The stately Tudor home in the Fairmount
Historic District was originally owned by Kelly of
Peterson's Nut Company. Construction and foundation work for this finely appointed
residence began in 1914, with a completion date of 1916. The current owners
take great pride in the splendor of the carved linen folds in their handcrafted
mahogany mantle, a striking plaster ceiling in the dining room, walnut paneling,
and spectacular tiger maple wood in one of the six bedrooms. The beauty of
oak flooring in the home and the pine flooring in the servants' quarters adds
to the richness and explains the duration of the construction and thoughtful
architectural design of Shupe and White.
Large leaded glass windows invite
sunlight into the spacious home and provide multiple views of the well
manicured flowering landscape. A backyard pond, home to dozens of frogs and
goldfish, is a surprise along the garden path on this 1.1 acre site.
While servants lived on the third
floor, they enjoyed modern conveniences as they attended to the occupants,
managed the cleaning and graciously prepared the home for entertaining.
Amenities include a dumb waiter to deliver meals from floor to floor, a central
vacuum system with the original motor in the basement, a pass-through between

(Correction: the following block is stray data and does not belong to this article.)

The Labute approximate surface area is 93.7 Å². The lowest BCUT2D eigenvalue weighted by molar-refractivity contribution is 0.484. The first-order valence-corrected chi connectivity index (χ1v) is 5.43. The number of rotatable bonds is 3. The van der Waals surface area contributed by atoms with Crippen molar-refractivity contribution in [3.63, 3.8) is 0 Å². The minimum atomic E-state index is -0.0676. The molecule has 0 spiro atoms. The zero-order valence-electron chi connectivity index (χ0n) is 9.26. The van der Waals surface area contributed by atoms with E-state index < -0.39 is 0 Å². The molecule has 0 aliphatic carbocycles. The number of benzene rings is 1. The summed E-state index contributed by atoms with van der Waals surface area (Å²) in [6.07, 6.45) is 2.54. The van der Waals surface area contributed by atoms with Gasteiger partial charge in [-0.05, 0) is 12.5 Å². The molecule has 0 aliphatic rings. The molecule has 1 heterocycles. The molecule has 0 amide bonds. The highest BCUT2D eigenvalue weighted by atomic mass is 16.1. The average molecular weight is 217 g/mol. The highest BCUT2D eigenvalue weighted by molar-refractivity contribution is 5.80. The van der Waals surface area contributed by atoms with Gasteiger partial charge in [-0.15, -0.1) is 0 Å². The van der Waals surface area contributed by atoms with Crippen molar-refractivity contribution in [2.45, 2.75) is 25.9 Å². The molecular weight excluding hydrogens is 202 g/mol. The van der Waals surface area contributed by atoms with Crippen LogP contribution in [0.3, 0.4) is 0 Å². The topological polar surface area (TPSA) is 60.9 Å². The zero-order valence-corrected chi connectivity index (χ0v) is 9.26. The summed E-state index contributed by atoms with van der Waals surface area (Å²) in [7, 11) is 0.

the kitchen and the butler's pantry and a firewood cupboard that discreetly
stores wood for use in the library. The exquisite details and openness of this
elegant abode is further enhanced by a featured fireplace in eight of the
charming rooms. Clearly, the architects wished to assure safety for the
residents, as each floor has a firehose.
The renovated kitchen with two
islands and complementary wood cabinets provide balance and space, all of which
add to the hospitable feeling. Guests and cooks can socialize and prepare
gastronomic pleasures and use the dedicated radiators, which serve as plate
warmers to assure the proper meal temperature.
The home is
appointed with rich detailing from hand-tooled doorknobs and plates to handmade
brass light fixtures and sconces. Leaded glass French doors add elegance and
privacy to the living and dining rooms. Note the poles above the doors, which
once held lush velvet drapes that assured privacy and helped retain warmth
within each room.
The Celadon ceramic tile roof, once made in Lexington,
Ohio, and three decorative chimneys, engage
the viewer with the fine architecture. Front and back facades of the red brick
home are esthetic, integrating the home and landscape.
The dormered coach house with
stable doors, put into motion with automatic garage doors, is nestled in the
backyard and situated at a comfortable distance from the porch and the deck.